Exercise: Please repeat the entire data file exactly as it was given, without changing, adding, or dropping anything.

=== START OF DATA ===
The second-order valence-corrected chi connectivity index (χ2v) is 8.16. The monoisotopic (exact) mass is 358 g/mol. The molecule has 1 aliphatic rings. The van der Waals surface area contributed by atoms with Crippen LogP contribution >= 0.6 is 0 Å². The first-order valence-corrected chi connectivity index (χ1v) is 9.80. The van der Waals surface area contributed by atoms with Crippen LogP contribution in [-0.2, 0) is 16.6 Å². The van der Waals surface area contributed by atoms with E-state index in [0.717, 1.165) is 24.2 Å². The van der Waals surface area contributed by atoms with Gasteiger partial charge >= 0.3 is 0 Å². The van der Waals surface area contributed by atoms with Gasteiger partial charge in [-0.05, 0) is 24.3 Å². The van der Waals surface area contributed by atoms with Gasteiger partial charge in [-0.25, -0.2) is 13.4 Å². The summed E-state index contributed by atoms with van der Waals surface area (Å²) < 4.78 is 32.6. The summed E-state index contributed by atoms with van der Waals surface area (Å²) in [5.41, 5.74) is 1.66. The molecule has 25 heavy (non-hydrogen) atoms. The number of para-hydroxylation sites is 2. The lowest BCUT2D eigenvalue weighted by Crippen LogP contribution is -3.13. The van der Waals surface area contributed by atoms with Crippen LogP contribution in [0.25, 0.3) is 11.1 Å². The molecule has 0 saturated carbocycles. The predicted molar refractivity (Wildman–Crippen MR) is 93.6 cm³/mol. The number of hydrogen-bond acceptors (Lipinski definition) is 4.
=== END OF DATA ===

The second-order valence-corrected chi connectivity index (χ2v) is 8.16. The monoisotopic (exact) mass is 358 g/mol. The molecule has 1 aliphatic rings. The van der Waals surface area contributed by atoms with Crippen LogP contribution >= 0.6 is 0 Å². The first-order valence-corrected chi connectivity index (χ1v) is 9.80. The van der Waals surface area contributed by atoms with Crippen LogP contribution in [-0.2, 0) is 16.6 Å². The van der Waals surface area contributed by atoms with E-state index in [0.717, 1.165) is 24.2 Å². The van der Waals surface area contributed by atoms with Gasteiger partial charge >= 0.3 is 0 Å². The van der Waals surface area contributed by atoms with Gasteiger partial charge in [-0.05, 0) is 24.3 Å². The van der Waals surface area contributed by atoms with Gasteiger partial charge in [-0.25, -0.2) is 13.4 Å². The summed E-state index contributed by atoms with van der Waals surface area (Å²) < 4.78 is 32.6. The summed E-state index contributed by atoms with van der Waals surface area (Å²) in [5.41, 5.74) is 1.66. The molecule has 25 heavy (non-hydrogen) atoms. The number of para-hydroxylation sites is 2. The lowest BCUT2D eigenvalue weighted by Crippen LogP contribution is -3.13. The van der Waals surface area contributed by atoms with Crippen LogP contribution in [0.25, 0.3) is 11.1 Å². The molecule has 0 saturated carbocycles. The predicted molar refractivity (Wildman–Crippen MR) is 93.6 cm³/mol. The number of hydrogen-bond acceptors (Lipinski definition) is 4.